Sundance 2014 Blog: The Exhilaration of Experiencing the Unknown
by Alex Billington
January 21, 2014
Late on Friday night, I walked into the Eccles Theater at the Sundance Film Festival to see a film called Frank. I knew nothing about it. All I had seen beforehand was the photo in the Sundance guide (seen here) - three people standing next to each other, one of them wearing a giant head mask. That was enough to sell me. I didn't know who the director was, I didn't even read the synopsis, I didn't know anything about it at all before. I walked out a few hours later in love with one of the most original, most entertaining films I've encountered at this festival. This is the greatest way to experience movies - without know anything going in.
Within these last few years, movie lovers have started to become very vocal about their concerns over movie studios showing too much of a movie before release. By the time it comes out, they've seen 5 trailers, 10 different clips, 4 behind-the-scenes featurettes, 6 posters, 15 TV spots and read enough about the movie that the experience is dull, no matter how good it may be. Even the most exciting films can be watered down by experiences like this. It builds up expectations way too much, and can also subconsciously put thoughts and scenes and images into the mind of the viewer that they're anticipating, just waiting to see while watching the full film. This is not the way to experience cinema. It's just bad, and moviegoers are picking up on this.
However, this is why I absolutely love attending the Sundance Film Festival, and all major film festivals (Cannes, Toronto, Telluride, New York). Only at film festivals is it possible to walk into a film that no one (and I mean no one) has seen before, no one has ruined before, no one has spoiled before, no one has talked about already, without knowing anything about it, and experience something remarkable for the very first time. The more I return to film festivals, the more I realize that this experience is what I revel in. It wouldn't be the same without it, which is why I'm concerned where things are headed. I've noticed that, for marketing reasons, some films have been releasing early trailers during the festival. But I always ignore this footage.
While almost all the films I've seen here I've walked into without knowing much about them, the other two films that I went into completely fresh (without even reading the synopsis) were Love is Strange and The Signal, and I loved both of them. There's just something exhilarating about having no idea what you're about to see, and letting the filmmaker present their vision, their story, and hoping that whatever they've come up with and created leaves an impression. I trust in Sundance, which is why I keep coming back to this festival, and I know that if a film is playing here it's going to be of a certain quality, and I don't worry much.
Of course, not everything playing at these film festivals is good, and it is very possible to encounter some duds (like White Bird in a Blizzard last night - terrible). But that's part of the exhilaration - taking a risk, walking into a film that could be terrible, or it could be the next best thing. I'm an optimist, I walk in hoping and wanting every film I see to be amazing and to leave me changed, whether emotionally or intellectually. I want to discover the gems, the breakouts, and I want to experience them firsthand before the studios and marketing teams have a chance to control what we're supposed to think about them. It's the pure cinema experience, and I wish everyone, every cinephile and movie lover, could watch movies like this all year long.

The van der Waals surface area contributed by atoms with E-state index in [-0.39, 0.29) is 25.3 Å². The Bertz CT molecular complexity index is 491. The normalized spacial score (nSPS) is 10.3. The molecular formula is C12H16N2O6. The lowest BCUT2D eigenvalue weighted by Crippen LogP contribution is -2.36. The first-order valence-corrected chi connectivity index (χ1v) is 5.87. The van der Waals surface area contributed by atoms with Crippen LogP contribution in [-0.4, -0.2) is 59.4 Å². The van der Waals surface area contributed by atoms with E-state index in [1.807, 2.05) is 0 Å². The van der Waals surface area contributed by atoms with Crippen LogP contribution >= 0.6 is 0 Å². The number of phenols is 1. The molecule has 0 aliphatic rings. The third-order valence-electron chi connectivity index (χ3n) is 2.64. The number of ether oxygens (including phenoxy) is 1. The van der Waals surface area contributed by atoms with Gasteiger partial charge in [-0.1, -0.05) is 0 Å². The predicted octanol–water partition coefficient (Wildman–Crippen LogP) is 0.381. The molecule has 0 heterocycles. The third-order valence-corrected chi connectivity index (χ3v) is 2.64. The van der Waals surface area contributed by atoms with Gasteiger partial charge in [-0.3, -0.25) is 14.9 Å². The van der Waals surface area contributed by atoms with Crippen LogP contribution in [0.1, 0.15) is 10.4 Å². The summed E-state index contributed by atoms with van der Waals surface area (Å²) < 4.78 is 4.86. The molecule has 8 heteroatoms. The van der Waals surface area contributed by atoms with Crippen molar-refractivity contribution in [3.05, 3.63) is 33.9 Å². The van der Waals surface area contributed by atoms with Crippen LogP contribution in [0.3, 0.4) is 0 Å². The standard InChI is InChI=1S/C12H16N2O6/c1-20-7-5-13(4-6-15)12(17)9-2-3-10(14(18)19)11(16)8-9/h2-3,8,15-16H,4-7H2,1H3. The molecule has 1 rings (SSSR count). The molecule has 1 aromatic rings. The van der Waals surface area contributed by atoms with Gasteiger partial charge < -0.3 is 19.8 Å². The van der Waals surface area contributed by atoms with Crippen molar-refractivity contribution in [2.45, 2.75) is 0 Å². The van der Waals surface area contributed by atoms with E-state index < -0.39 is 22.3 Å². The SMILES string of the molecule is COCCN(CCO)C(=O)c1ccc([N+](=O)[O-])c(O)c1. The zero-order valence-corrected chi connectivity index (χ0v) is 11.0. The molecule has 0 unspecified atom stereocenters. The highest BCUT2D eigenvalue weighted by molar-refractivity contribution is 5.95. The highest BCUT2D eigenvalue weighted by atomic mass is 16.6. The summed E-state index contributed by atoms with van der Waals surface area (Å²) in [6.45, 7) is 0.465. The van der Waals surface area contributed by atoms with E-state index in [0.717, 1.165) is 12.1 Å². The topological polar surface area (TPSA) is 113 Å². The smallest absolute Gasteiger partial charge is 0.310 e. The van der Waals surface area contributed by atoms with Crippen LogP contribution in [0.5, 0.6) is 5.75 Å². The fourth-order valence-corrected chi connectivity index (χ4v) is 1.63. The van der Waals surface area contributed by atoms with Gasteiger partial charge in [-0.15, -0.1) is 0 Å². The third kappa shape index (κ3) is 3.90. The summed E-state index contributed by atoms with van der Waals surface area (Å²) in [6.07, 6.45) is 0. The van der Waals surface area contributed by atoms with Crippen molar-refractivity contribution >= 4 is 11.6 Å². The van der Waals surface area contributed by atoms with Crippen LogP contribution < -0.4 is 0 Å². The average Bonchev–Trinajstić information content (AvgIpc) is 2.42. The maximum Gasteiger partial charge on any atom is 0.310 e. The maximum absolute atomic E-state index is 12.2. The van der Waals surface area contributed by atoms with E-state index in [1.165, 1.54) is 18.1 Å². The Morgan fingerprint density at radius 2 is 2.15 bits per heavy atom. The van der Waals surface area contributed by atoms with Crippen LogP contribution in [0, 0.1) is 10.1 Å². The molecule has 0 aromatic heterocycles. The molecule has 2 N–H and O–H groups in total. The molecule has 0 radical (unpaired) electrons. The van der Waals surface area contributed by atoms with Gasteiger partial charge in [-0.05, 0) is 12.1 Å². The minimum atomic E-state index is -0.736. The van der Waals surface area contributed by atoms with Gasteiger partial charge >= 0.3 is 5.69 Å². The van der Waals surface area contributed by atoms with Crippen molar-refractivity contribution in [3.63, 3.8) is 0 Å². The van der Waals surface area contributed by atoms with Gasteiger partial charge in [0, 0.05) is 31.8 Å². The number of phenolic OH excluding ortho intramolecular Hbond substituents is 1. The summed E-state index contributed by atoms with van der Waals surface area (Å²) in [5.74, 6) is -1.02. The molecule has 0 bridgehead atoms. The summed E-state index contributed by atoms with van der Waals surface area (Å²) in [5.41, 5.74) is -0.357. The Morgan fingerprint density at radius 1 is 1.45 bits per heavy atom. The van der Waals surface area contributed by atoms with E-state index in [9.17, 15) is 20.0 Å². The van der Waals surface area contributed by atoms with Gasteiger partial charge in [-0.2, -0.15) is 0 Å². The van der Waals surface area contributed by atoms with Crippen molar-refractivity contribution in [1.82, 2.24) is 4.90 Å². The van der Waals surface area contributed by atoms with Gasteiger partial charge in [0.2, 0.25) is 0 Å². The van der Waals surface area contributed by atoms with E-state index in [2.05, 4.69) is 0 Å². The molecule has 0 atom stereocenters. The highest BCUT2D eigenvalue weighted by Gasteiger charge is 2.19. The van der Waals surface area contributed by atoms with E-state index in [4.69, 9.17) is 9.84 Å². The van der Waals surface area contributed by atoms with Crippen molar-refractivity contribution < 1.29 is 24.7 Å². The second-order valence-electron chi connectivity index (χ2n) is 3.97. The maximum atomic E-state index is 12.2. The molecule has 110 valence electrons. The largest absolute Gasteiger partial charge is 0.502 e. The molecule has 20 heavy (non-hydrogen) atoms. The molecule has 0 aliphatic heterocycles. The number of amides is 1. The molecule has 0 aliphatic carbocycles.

If you're looking to experience films fresh, before anyone has seen them, then I highly recommend attending a festival. Especially one as prestigious as Sundance or TIFF or Telluride or SXSW, where they usually show films that have never been seen before. You'll quickly come to realize just how much different it is to watch films like this, how eye-opening and enjoyable it is to not let any outside opinions or expectations alter your own true feelings. After eight years of attending Sundance, I can admit: I live for it. And I'll keep coming back to this snowy mountain town every January to continue experiencing cinema in the best way possible.
Here's an updated list of all the films I've seen at the 2014 festival so far with a quick reaction for each one.
Alex's Sundance 2014 Films:
1. Whiplash (dir. Damien Chazelle) - LOVED It
2. Dinosaur 13 (dir. Todd Douglas Miller) - Just Okay
3. Locke (dir. Steven Knight) - Liked It
4. God's Pocket (dir. John Slattery) - Hated It
5. Laggies (dir. Lynn Shelton) - Just Okay
6. Frank (dir. Lenny Abrahamson) - Loved It
7. Ping Pong Summer (dir. Michael Tully) - Loved It
8. I Origins (dir. Mike Cahill) - LOVED It
9. Love is Strange (dir. Ira Sachs) - Loved It
10. Infinitely Polar Bear (dir. Maya Forbes) - Liked It
11. Fed Up (dir. Stephanie Soechtig) - Liked It
12. Life Itself (dir. Steve James) - Loved It
13. Boyhood (dir. Richard Linklater) - Loved It
14. Kumiko the Treasure Hunter (dir. David Zellner) - Liked It
15. Song One (dir. Kate Barker-Froyland) - Just Okay
16. 20,000 Days on Earth (dirs. Iain Forsyth & Jane Pollard) - Liked It
17. White Bird in a Blizzard (dir. Gregg Araki) - Hated It
18. The Signal (dir. William Eubank) - Liked It